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Nelson helps coordinate relief to Pakistan

Airmen from the 621st Contingency Response Wing place equipment and prepare to establish operations with the Pakistan air force's central flood relief cell in Rawalpindi, Pakistan, Aug. 29, 2010. About 40 airmen assigned to the 621st CRW are working with Pakistani officials to support humanitarian airlift operations and deliver relief supplies to locations throughout Pakistan. (U.S. Air Force photo/Lt. Col. Patrick Ryder)

Airmen from the 621st Contingency Response Wing place equipment and prepare to establish operations with the Pakistan air force's central flood relief cell in Rawalpindi, Pakistan, Aug. 29, 2010. About 40 airmen assigned to the 621st CRW are working with Pakistani officials to support humanitarian airlift operations and deliver relief supplies to locations throughout Pakistan. (U.S. Air Force photo/Lt. Col. Patrick Ryder)

CHAKLALA AIR BASE, Pakistan --  A number of Pakistan, U.S. and international organizations, both military and civilian, gathered here Aug. 28 to form an air coordination cell aimed at streamlining air operations supporting Pakistan's flood relief efforts.

"There are a considerable amount of organizations [helping with flood relief in Pakistan]," said Travis Betz, a logistics officer on the U.S. Agency for International Development Disaster Assistance Response Team who assisted in bringing together the United Nations "logistics cluster and government of Pakistan and the U.S. military [to] have a coordinated air planning session."

The meeting was chaired by the commander of the Pakistan Army Aviation Command with representatives from U.N. Logistics Cluster, World Food Program, U.S. Agency for International Development, Office of the Defense Representative Pakistan and representatives from Air Force Central Command. Also present were representatives from the Pakistan army and air force and Pakistan's National Disaster Management Authority.

"The biggest success we've had ... is the consolidation of the air coordination cell here," said Col. Greg Nelson, 123rd Airlift Wing Commander who is currently serving as director of mobility forces for humanitarian assistance.

After torrential rains pounded the country and a surge of water jetted through towns and villages, many were left without food, water, shelter and other basic necessities. The Pakistan Air Force's Central Flood Relief Cell stood up at Chaklala AFB to direct relief toward areas most in need, but there was still a communication gap between the many involved nations' militaries, governments and international organizations.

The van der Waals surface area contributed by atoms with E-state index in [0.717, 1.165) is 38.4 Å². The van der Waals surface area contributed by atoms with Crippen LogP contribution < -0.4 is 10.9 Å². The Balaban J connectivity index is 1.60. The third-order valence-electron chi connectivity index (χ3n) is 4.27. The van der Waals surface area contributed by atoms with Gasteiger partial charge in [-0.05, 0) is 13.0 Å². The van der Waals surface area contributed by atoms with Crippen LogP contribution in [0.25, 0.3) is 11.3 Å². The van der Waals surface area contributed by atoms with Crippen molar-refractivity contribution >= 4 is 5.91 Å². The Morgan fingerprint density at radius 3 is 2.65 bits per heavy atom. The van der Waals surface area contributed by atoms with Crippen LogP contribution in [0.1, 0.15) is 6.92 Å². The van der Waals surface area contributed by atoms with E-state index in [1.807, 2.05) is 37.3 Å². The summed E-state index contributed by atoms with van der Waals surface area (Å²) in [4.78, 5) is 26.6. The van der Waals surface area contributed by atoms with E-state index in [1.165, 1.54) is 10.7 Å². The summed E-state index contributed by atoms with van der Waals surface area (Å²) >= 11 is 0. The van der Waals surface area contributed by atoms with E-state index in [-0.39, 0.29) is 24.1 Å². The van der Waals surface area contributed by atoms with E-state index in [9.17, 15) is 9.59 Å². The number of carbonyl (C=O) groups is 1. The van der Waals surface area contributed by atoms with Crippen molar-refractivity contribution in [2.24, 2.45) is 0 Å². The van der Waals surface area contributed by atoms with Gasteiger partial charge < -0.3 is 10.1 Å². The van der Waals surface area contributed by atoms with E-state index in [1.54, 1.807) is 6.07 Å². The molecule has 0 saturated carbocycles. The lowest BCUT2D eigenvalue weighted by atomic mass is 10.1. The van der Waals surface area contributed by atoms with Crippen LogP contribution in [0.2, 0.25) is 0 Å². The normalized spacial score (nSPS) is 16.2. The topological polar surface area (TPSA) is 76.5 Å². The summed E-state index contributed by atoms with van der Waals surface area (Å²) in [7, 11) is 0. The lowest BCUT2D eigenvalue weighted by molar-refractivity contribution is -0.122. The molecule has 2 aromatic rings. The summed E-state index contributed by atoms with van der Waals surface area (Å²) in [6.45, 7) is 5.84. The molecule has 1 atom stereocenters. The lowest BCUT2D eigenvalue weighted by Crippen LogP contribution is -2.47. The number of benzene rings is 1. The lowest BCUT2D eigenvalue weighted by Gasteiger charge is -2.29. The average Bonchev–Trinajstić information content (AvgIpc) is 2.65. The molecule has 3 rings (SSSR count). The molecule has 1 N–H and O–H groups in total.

"Coordination up to the merging or forming of the air coordination cell has been fragmented," said Colonel Nelson. "The lead civilian agency is the National Disaster Management Authority of Pakistan ... They have received support and commodities from all over the world, but it's just individual nations to them. Until we formed this coordination cell, the [various entities] weren't able to merge together and bring that requirements and commodities picture to an organized air flow capability."

The purpose of the air coordination cell meeting was to discuss available food and supplies, requirements in flooded areas throughout Pakistan and means for transporting the items throughout the country. It was also necessary within the meeting to facilitate communication between the countries and agencies involved and to better accommodate the many donations, air assets and collaborators.

Besides enhanced communication, the creation of the air coordination cell also provides the opportunity for a planning process that looks further into the future than the one-day-in-advance effort the relief cell had previously been putting forth.

Up until the establishment of the air coordination cell, the requirement for various commodities was passed on to the air cell to develop an "air flow plan immediately for the next 24 hours," said Colonel Nelson. "Now we're starting to look at a week out."
Getting lead representatives from each entity was not an easy task, but the change will likely be beneficial for relief operations now and in the near future.

"It took a while to get it together, but this will really increase the efficiency of air delivery of the needs across the country of Pakistan. But it's all in support of the government of Pakistan through the NDMA, and this cell puts the whole thing together."